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Up to now we’ve been looking exclusively at the problem of estimation, of trying to identify the value θ ∈ Θ of an uncertain parameter on the basis of an observation x ∈ X of a random vector from some probability distribution x ∼ f(x  θ) that depends on θ. Today we begin a new quest: again on the basis of an observed value x ∼ f(x  θ), we seek to discover whether an assertion about θ is true or false. We can think about hypotheses (or “assertions ” about θ) simply as subsets H0 ⊂ Θ, interpreted as the set of θ ∈ Θ for which the assertion or hypothesis is true; thus we would like to discover, on the basis of an observed value x ∈ X, whether or not θ ∈ H0. Some times we will consider an alternative hypothesis H1 ⊂ Θ with H0 ∩ H1 = ∅; evidently the largest possible alternative would be H0 c = {θ ∈ Θ: θ / ∈ H0}. There are many approaches to the problem of testing hypotheses. We will consider two variations of Frequentist approach, both the NeymanPearson fixedlevel approach and Fisher’s significance testing approach (reporting Pvalues), and also the Bayesian approach, in both the decisiontheoretic and posterior probability versions. 2. Fixedlevel Frequentist [NeymanPearson] If we feel constrained to answer the question “Is θ ∈ H0? ” with a simple yes or no, then we may also divide X up into two sets, the “rejection region ” or “critical region ” R ⊂ X of those possible outcomes x ∈ X for which we will 1 conclude that H0 is false, and its complement R c = X\R, the outcomes that will not lead us to reject H0. Notice that there are four possibilities: 1. Reject a True Hypothesis: θ ∈ H0, and x ∈ R; 2. Accept a False Hypothesis: θ ∈ H1, and x / ∈ R; 3. Reject a False Hypothesis: θ ∈ H1, and x ∈ R;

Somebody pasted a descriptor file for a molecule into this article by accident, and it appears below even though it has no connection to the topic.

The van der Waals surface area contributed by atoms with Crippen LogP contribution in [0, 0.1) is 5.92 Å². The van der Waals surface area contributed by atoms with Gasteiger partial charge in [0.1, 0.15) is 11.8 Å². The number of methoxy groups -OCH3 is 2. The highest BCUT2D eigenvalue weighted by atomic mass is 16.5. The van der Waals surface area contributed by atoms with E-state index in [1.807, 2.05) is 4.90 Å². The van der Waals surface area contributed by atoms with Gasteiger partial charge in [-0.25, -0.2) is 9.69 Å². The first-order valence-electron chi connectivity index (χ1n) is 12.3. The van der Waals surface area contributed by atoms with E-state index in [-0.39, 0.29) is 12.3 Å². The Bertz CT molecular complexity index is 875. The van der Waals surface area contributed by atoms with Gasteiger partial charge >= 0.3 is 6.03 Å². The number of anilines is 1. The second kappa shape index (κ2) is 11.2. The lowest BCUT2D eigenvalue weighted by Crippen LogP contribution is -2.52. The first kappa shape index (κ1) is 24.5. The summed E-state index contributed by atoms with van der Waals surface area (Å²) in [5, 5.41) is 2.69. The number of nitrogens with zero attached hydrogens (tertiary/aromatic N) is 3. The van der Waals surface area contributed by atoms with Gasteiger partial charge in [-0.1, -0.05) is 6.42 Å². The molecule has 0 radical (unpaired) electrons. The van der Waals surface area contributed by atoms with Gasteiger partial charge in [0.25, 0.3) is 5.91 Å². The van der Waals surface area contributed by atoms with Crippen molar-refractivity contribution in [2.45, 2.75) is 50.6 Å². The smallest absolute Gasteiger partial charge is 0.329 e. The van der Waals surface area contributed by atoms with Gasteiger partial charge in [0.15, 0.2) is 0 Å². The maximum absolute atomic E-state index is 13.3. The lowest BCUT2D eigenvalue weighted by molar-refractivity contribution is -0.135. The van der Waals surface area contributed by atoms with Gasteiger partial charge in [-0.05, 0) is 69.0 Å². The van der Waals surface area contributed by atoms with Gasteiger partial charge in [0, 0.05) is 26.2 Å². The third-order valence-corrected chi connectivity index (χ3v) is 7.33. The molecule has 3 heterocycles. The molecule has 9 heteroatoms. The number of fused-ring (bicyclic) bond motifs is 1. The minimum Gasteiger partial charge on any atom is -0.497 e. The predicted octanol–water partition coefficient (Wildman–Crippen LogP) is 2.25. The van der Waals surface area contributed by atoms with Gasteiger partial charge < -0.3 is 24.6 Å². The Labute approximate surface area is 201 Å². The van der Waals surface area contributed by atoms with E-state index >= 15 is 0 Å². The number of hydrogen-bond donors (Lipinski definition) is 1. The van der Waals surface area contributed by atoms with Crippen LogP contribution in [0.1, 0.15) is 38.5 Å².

Some problems connected with statistical inference
 Annals Math. Statist
, 1958
"... the nature of statistical inference. Most of the points are implicit or explicit in the literature or in current statistical practice. 2. Inferences and decision ~ For the present discussion a statistical inference ..."
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Cited by 63 (5 self)
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the nature of statistical inference. Most of the points are implicit or explicit in the literature or in current statistical practice. 2. Inferences and decision ~ For the present discussion a statistical inference
Statistical Inference for Stochastic Dominance and for the Measurement of Poverty and Inequality
, 1998
"... We derive the asymptotic sampling distribution of various estimators frequently used to order distributions in terms of poverty, welfare and inequality. This includes estimators of most of the poverty indices currently in use, as well as estimators of the curves used to infer stochastic dominance ..."
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Cited by 262 (36 self)
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We derive the asymptotic sampling distribution of various estimators frequently used to order distributions in terms of poverty, welfare and inequality. This includes estimators of most of the poverty indices currently in use, as well as estimators of the curves used to infer stochastic dominance
Statistical Inference as Default Reasoning
"... Classical statistical inference is nonmonotonic in nature. We show how it can be form~ized in the default logic framework. The structure of statistical inference is the same as that represented by default rules. In particular, the prerequisite corresponds to the sample statistics, the justifications ..."
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Classical statistical inference is nonmonotonic in nature. We show how it can be form~ized in the default logic framework. The structure of statistical inference is the same as that represented by default rules. In particular, the prerequisite corresponds to the sample statistics
Results 1  10
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682,101